Something interesting has been going on at Rolling Stone magazine.
Investigative journalism published by the magazine known for its coverage of music has reached a peak of excellence in reporting that other magazines can only envy.
Beginning back with the July 8-22, 2010 issue with the piece entitled “Runaway General” (RS 1108/1109) by contributing editor Michael Hastings, that piece profiling then Top Dog General Stanley McChrystal set off a series of events that ultimately ended in McChrystal’s dismissal as the head of our fighting forces. [General David Petraeus subsequently replaced McChrystal.]
Now, in a second example of superb investigative journalism (complete with gory pictures, and additional photos at www.rollingstone.com/kill-team) entitled “The Kill Team: How U.S. Soldiers in Afghanistan Murdered Innocent Civilians for Sport” (sub-titled “Worse than Abu Ghraib: the War Crime Photos the Pentagon Doesn’t Want You to See”) by Mark Boal in the April 14, 2011 issue of Rolling Stone (Rihanna on the cover), continues the tradition and another story first published by Rolling Stone has set off Congressional investigations. [Mark Boal won an Oscar for his screenplay for “The Hurt Locker;” his story “Everyone Will Remember Me As Some Sort of Monster” ran in RS 1059.]
It is also noteworthy that the February 17, 2011 issue (Issue 1124) featured another article by contributing editor Michael Hastings entitled “King David’s War,” (pp.50-57) which takes a critical look at America’s wars. Although the February issue has not set off actual Congressional investigations or the resignation of a sitting General, as the previous 2 “Rolling Stone” pieces did, it contains the information (p. 57) that 2/3 of Americans don’t think the war (in Afghanistan) is worth fighting and that resistance to further funding the war amongst Democrats has swelled from 32 against funding in 2009 to 102 Democrats voting against funding it today.
“Rolling Stone” sketches how the tides of war are turning by explaining some key personnel shifts. Joe Biden definitely wanted to bring troops home, as he explained in great detail on the stump during the 2008 Iowa caucuses. Now, of course, then-candidate Biden is Vice President. No doubt Biden, the foreign policy expert, has President Obama’s ear.
Obama appointed Tom Donilon to replace General James Jones as his national security advisor at the end of last year. Donilon’s brother is a top aide to Joe Biden. Donilon’s wife is Jill Biden’s chief of staff. Donilon is known to have serious doubts about the war and is close friends with Vice President Biden. Appointing Donilon, says “Rolling Stone,” was a clear signal to the Pentagon about the seriousness of Obama’s intentions to get the U.S. out of Afghanistan. Defense Secretary Gates reportedly said that Donilon’s appointment would be “a disaster.” He meant a disaster in terms of the military’s continuation of a war that famously started with General David Petraeus (now the man in charge) asking, of the Bush administration (which had no exit strategy in place), “Tell me how this ends.”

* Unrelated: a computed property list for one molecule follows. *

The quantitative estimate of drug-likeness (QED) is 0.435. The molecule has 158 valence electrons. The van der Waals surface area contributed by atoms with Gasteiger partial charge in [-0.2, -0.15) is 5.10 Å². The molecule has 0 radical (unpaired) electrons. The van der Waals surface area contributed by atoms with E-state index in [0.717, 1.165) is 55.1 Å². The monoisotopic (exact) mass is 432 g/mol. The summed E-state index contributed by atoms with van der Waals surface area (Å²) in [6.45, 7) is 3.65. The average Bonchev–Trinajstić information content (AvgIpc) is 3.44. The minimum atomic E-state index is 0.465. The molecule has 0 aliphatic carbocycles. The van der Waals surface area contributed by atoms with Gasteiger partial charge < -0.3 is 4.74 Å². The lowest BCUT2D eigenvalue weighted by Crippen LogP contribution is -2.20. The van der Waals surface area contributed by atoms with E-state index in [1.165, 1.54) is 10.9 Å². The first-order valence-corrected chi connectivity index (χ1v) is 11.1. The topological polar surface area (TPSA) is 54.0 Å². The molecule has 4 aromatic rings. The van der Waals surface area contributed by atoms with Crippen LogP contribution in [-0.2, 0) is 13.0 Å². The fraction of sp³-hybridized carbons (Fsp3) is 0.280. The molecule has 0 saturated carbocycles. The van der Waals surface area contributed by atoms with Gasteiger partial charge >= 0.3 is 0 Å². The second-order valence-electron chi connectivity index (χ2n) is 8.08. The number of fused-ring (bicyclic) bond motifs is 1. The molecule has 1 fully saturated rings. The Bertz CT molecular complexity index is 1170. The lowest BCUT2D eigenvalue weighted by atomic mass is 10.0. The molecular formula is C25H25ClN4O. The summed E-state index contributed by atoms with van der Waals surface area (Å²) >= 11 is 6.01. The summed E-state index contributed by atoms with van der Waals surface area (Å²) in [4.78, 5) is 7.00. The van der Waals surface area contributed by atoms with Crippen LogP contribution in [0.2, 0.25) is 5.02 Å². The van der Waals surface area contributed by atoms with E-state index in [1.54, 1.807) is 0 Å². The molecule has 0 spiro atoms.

In another article, “Arms and the Dudes” by Guy Lawson in the March 31 issue of Rolling Stone (read more at www.WeeklyWilson.com), specifics of an arms deal brokered by the Rock Island (IL) Arsenal were detailed by Rolling Stone. The entire deal was meant to arm the Afghans so that they could continue to fight no matter whether the president in the White House was Republican or Democratic.
This Republican party apparently does not believe in the words of its own old warrior, Dwight David Eisenhower, who said, “Every gun that is made, every warship launched, every rocket fired, signifies, in the final sense, a theft from those who hunger and are not fed, those who are cold and are not clothed…Any nation that pours its treasure into the purchase of armaments is spending more than mere money. It is spending the sweat of its laborers, the genius of its scientists, the hopes of its children.”
To emphasize his point, Ike’s example on April 16, 1953 in the wake of Joseph Stalin’s death on March 5th, 1953, nearly 60 years ago, was this: “The cost of one modern heavy bomber is this: a modern brick school in more than 30 cities…We pay for a single fighter with a half million bushels of wheat. We pay for a single destroyer with new homes that could have housed more than 8,000 people.” (*And these comparisons were in 1953 dollars).
Kudos to Rolling Stone magazine for keeping the public informed of the atrocities committed during America’s wars such as those described in gruesome detail in this latest piece (“The Kill Team”) and in at least 5 separate articles that have appeared within its pages over the past year.